Me, Me, Me – the I Voice

We all live our lives in the first person. And in many ways we narrate our lives, when we tell stories about things that have happened to us or when we simply report the day’s events to our spouses or friends. Some of us engage in internal narration: I put on my red pea coat and walk outside. It is dark and cold, but if I get to the office early, I can leave early to go to the dentist…
Since everybody has one, the first person voice is familiar to everybody. That should make it an easy and obvious choice when writing a book, right? Yes and no. Not every character, witness the one above with the dentist appointment, makes an interesting first person narrator. Not every book lends itself to the first person voice.
So when might you consider writing in the first person? Since everything has to be filtered through the eyes of the narrator in the first person voice, the narrator has to be in a position to know the action of the book first hand, or to learn it from another character. Therefore he/she is usually the main character in the book. Since that character will be taking up a lot of space, it helps if she/he has a distinctive voice like Holden Caulfield in CATCHER IN THE RYE.
First-person narrators can also be reporters, relatively minor characters who observe and report on primary characters as in F. Scott Fitzgerald’s THE GREAT GATSBY, where Nick Carraway tells the story of Jay Gatsby.
Once you have opted for a first person voice, then you have to decide:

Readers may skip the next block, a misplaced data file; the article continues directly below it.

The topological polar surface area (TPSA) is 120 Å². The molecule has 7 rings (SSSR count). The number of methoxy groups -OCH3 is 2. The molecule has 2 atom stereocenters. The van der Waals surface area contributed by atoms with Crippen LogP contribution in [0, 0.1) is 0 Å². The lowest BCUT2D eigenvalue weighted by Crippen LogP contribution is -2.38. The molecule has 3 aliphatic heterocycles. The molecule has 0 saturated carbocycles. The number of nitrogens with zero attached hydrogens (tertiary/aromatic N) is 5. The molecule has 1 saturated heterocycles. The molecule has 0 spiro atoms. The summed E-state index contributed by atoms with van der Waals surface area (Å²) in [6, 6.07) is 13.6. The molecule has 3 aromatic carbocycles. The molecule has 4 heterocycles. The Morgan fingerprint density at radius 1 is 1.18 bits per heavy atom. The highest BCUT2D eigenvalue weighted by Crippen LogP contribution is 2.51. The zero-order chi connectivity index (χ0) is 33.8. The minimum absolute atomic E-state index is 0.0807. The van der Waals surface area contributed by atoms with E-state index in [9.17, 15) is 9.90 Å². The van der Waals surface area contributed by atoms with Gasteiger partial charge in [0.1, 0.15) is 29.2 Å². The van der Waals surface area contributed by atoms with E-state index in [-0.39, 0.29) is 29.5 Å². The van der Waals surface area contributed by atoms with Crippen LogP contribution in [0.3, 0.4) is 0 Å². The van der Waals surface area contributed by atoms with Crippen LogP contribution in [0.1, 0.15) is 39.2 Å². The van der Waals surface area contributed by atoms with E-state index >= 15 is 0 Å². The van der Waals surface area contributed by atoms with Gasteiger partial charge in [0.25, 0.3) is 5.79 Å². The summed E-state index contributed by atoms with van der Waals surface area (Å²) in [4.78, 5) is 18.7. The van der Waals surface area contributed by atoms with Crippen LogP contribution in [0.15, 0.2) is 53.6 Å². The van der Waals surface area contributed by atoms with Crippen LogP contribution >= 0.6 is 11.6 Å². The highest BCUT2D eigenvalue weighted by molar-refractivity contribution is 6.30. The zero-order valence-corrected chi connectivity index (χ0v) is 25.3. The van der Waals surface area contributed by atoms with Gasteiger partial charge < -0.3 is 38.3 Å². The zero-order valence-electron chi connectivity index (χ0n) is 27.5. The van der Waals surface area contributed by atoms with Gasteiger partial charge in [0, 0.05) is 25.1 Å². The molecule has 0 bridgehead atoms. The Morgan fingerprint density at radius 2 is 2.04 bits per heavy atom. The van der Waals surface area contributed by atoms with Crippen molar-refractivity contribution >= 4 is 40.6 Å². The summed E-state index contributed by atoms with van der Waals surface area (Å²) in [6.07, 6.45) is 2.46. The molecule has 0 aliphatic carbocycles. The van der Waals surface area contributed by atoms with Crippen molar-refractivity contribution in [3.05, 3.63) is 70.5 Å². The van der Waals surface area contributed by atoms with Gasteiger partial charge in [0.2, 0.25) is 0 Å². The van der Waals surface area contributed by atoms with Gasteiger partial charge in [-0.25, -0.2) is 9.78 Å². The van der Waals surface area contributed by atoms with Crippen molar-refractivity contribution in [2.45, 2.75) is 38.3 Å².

1) How the person is telling the story. Is it an interior monologue? A tale the narrator is telling to someone else? A letter or series of e mail messages? A dramatic monologue? Something the narrator is sitting down to write?
2) Past or present tense. Is the story ongoing? Did it already happen?
3) Is your narrator reliable? Beginning writers should probably always use a first person narrator who is telling the truth. To adopt a narrator who isn’t factual is to add a whole level of complexity to the writing of the story.
4) Voice. How does your narrator talk or write? This is the hardest part of writing in the first person. It can be very difficult to separate your voice as the writer from the voice of your character. Yet, book narrators speak in very different ways from our own narrative voices. Writers of successful first person narration do not just pour out what’s in their heads. Try it some time, and see if you produce great prose or if it is just annoying. The truth is that characters in books do not write or speak the way people do in life. You will find that developing a first person voice takes considerable working and reworking. You will want to consider your character’s regional and social background. You will want to choose your first person narrators words carefully.
Below are the participants in the conversation from the last blog, all of them great examples of first person narration:
1) JANE EYRE, Charlotte Bronte
2) INVISIBLE MAN, Ralph Ellison
3) ELOISE, Kaye Thompson
4) Holden Caulfield, CATCHER IN THE RYE, J.D. Salinger
5) Balram Halwai, THE WHITE TIGER, Aravind Adiga
6) Ishmael, MOBY DICK, Herman Melville